Journal of Indian Society of Periodontology

: 2020  |  Volume : 24  |  Issue : 6  |  Page : 579--582

Periodontal flap closure using a simplified autologous fibrin glue preparation: A report of two successful cases

Bhumit Pradipbhai Dave, Sunil Sathyanarayana 
 Department of Periodontics, Dayanand Sagar College of Dental Science, Bengaluru, Karnataka, India

Correspondence Address:
Dr. Bhumit Pradipbhai Dave
Plot No. 554, NR. Manekwadi Akhada, Behind Shivshakti Hall, Bhavanagar - 364 001, Gujarat


Although suturing is an integral part of periodontal flap surgery, it has disadvantages such as difficulty in plaque control, increased postoperative discomfort, and higher infection rate. To overcome these problems, a search for alternatives and possibly a sutureless technique has continued. Fibrin glue is one such biological tissue adhesive, mimicking the final stages of coagulation with several advantages. This report shows the use of an autologous fibrin glue in two cases, prepared using a simplified method. At the end of periodontal flap surgery, the flaps were closed with sutures in two papillae and fibrin glue in other two papillae in both cases. The papillae closed with fibrin glue showed better healing and good stability after flap closure. This simplified preparation of autologous fibrin glue has not been reported till date as found from literature search.

How to cite this article:
Dave BP, Sathyanarayana S. Periodontal flap closure using a simplified autologous fibrin glue preparation: A report of two successful cases.J Indian Soc Periodontol 2020;24:579-582

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Dave BP, Sathyanarayana S. Periodontal flap closure using a simplified autologous fibrin glue preparation: A report of two successful cases. J Indian Soc Periodontol [serial online] 2020 [cited 2021 Jan 20 ];24:579-582
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Suturing is an integral part of periodontal flap surgery which is used in flap closure and plays a very critical role in its success. However, sutures have disadvantages such as challenges in plaque control, increased postoperative discomfort, increased tissue reactivity, and higher infection rate.[1] These limitations have led the search for alternative methods and the possibility of sutureless techniques. Fibrin glue is one such sutureless flap closure technique, which is a biological tissue adhesive, mimicking the final stages of coagulation. It has advantages such as improved plaque control, less postoperative discomfort, lower infection rates, faster healing, no special skill needed for its application, and improved esthetics as compared to sutures.[2] It is simple, safe, atraumatic, and less time-consuming with better postoperative healing.[3] It has also been successfully used to immobilize the free gingival.[4]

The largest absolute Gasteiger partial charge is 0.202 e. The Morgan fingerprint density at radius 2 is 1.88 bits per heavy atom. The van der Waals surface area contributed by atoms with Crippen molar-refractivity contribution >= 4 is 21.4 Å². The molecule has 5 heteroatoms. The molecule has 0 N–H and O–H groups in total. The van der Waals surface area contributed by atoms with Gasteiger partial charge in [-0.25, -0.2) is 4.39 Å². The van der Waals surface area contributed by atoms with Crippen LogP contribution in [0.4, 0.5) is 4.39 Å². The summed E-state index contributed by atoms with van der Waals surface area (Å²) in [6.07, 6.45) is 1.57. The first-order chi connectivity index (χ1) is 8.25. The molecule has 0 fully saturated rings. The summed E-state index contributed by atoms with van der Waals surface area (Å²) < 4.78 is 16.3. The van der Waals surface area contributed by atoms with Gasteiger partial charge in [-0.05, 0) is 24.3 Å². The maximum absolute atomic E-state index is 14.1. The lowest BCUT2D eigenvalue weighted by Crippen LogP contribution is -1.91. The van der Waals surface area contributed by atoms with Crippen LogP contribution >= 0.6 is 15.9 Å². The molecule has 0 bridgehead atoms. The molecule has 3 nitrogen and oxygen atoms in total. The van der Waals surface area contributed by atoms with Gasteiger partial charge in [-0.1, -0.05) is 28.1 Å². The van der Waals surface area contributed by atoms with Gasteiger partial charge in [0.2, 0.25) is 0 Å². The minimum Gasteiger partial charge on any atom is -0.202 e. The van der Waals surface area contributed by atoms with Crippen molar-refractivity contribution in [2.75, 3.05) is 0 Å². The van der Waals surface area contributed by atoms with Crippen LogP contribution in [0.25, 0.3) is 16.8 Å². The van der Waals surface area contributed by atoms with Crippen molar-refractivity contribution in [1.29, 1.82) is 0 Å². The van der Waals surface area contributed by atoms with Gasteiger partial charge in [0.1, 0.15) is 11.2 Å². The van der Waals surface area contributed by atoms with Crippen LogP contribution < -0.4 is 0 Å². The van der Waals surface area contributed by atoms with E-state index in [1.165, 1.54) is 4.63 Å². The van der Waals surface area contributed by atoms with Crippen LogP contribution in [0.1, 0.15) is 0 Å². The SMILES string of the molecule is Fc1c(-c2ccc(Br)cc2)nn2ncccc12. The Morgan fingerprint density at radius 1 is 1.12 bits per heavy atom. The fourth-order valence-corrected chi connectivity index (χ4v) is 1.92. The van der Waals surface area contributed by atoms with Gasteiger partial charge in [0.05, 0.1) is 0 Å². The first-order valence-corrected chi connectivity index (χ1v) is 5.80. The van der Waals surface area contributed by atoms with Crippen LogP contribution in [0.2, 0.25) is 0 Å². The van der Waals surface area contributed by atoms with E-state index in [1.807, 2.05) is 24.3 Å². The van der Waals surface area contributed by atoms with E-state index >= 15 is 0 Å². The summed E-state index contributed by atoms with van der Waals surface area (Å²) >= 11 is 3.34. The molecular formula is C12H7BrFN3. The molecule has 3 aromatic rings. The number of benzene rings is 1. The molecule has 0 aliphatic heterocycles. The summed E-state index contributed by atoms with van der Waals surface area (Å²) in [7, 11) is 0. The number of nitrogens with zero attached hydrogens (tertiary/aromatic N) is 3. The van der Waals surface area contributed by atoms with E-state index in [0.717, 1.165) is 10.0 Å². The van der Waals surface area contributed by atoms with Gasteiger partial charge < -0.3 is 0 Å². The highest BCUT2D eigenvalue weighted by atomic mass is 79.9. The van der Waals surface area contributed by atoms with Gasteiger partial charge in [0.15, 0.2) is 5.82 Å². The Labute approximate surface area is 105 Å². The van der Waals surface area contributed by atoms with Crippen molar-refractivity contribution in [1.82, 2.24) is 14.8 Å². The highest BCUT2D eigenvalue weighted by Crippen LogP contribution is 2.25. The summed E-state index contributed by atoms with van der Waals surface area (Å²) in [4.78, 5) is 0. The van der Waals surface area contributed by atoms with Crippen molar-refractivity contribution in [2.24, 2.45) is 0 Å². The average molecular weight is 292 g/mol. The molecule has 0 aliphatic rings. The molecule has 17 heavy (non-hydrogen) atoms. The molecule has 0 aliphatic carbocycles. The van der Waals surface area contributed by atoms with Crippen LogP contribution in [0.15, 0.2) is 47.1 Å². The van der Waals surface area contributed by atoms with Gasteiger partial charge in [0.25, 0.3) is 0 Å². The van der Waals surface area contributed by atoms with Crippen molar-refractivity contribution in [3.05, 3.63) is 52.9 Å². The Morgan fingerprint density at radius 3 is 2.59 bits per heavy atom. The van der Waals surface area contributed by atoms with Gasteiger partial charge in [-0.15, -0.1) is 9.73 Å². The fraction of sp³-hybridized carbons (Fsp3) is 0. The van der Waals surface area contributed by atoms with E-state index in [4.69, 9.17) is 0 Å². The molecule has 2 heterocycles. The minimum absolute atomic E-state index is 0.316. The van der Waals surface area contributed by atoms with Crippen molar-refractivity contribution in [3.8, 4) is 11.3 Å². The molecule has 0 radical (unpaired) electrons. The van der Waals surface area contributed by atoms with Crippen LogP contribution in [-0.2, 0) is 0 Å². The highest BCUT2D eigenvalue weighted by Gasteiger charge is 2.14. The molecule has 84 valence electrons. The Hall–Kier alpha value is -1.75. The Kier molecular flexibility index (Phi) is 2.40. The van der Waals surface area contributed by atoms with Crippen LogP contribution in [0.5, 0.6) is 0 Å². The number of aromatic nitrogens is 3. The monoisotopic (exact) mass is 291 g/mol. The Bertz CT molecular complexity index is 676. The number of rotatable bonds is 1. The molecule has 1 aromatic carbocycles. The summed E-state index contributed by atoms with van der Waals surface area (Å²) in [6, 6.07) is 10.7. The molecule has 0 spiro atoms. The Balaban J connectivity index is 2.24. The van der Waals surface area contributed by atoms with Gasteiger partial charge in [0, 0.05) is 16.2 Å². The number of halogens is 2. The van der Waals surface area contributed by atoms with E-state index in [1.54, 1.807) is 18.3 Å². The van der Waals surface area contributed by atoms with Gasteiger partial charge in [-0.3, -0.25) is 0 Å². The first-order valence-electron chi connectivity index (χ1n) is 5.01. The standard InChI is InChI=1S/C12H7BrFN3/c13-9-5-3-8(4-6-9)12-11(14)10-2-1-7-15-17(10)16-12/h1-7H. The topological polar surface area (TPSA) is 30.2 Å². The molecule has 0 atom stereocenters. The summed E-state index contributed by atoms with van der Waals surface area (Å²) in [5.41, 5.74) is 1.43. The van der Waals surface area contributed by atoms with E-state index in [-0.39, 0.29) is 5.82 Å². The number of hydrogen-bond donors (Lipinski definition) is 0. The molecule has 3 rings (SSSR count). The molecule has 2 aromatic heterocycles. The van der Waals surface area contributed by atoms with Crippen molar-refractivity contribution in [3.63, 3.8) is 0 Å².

Fibrin glue is available commercially or can be prepared by autologous methods. Both have certain disadvantages and hence not so commonly used. In case of commercial products such as Tisseel and Reliseal, increased cost, multiple components (fibrinogen, thrombin, afibrinolytics, fibronectin, and calcium chloride) involved in preparation, limited shelf life, not always available on demand, chances of allergic reaction to bovine protein, and transmission of viral infection are the limitations for their usage,[5],[6] whereas the problems encountered with autologous preparations are difficulty in procuring the materials for preparation, multiple components involved (fibrinogen, thrombin, afibrinolytics, and calcium chloride), temperature-sensitive preparation procedures, difficult, and time-consuming chairside preparation methods.

This report shows the successful use of a simplified preparation of autologous fibrin glue, Bhumit and Sunil's method-2016, with minimal components in a normal chairside setting and evaluated its effectiveness for flap closure during periodontal surgery.

Method of preparation and application of autologous fibrin glue

When the patient was ready for flap closure, 10 ml of patient's blood was collected in sterile 0.9% sodium citrate containing vacutainers [Figure 1] for autologous fibrin glue preparation and centrifuged at 3000 rpm for 10 min. This vacutainer now had a top layer of platelet-poor plasma, a middle layer of platelet-rich plasma, and the bottom fraction of red blood cells (RBCs). The platelet-poor and platelet-rich plasma were aspirated into a sterile syringe and kept in another test tube without anticoagulant [Figure 2]. RBC fraction was discarded. Protamine sulfate 10 mg/ml [Figure 1] was added to platelet-rich and platelet-poor plasma for precipitation of maximum quantity of fibrinogen.[5] This test tube was centrifuged at 1000 rpm for 5 min. The centrifuged tube contained a top layer of serum with thrombin (autologous) and the bottom part of fibrinogen precipitate [Figure 3]. The top serum was discarded, retaining 0.5 ml of it in the test tube to dilute fibrinogen precipitate and was then aspirated into a separate syringe. Another syringe of calcium chloride-0.025 mmol/l [Figure 1] was loaded, and both solutions in equal quantities were applied under the flaps which were kept under digital pressure for 2–3 min. This is a simplified method of preparation of autologous fibrin glue, and it has not been published anywhere till now. As the agents used here are obtained from subject himself, the chances of potential adverse effects are not present.{Figure 1}{Figure 2}{Figure 3}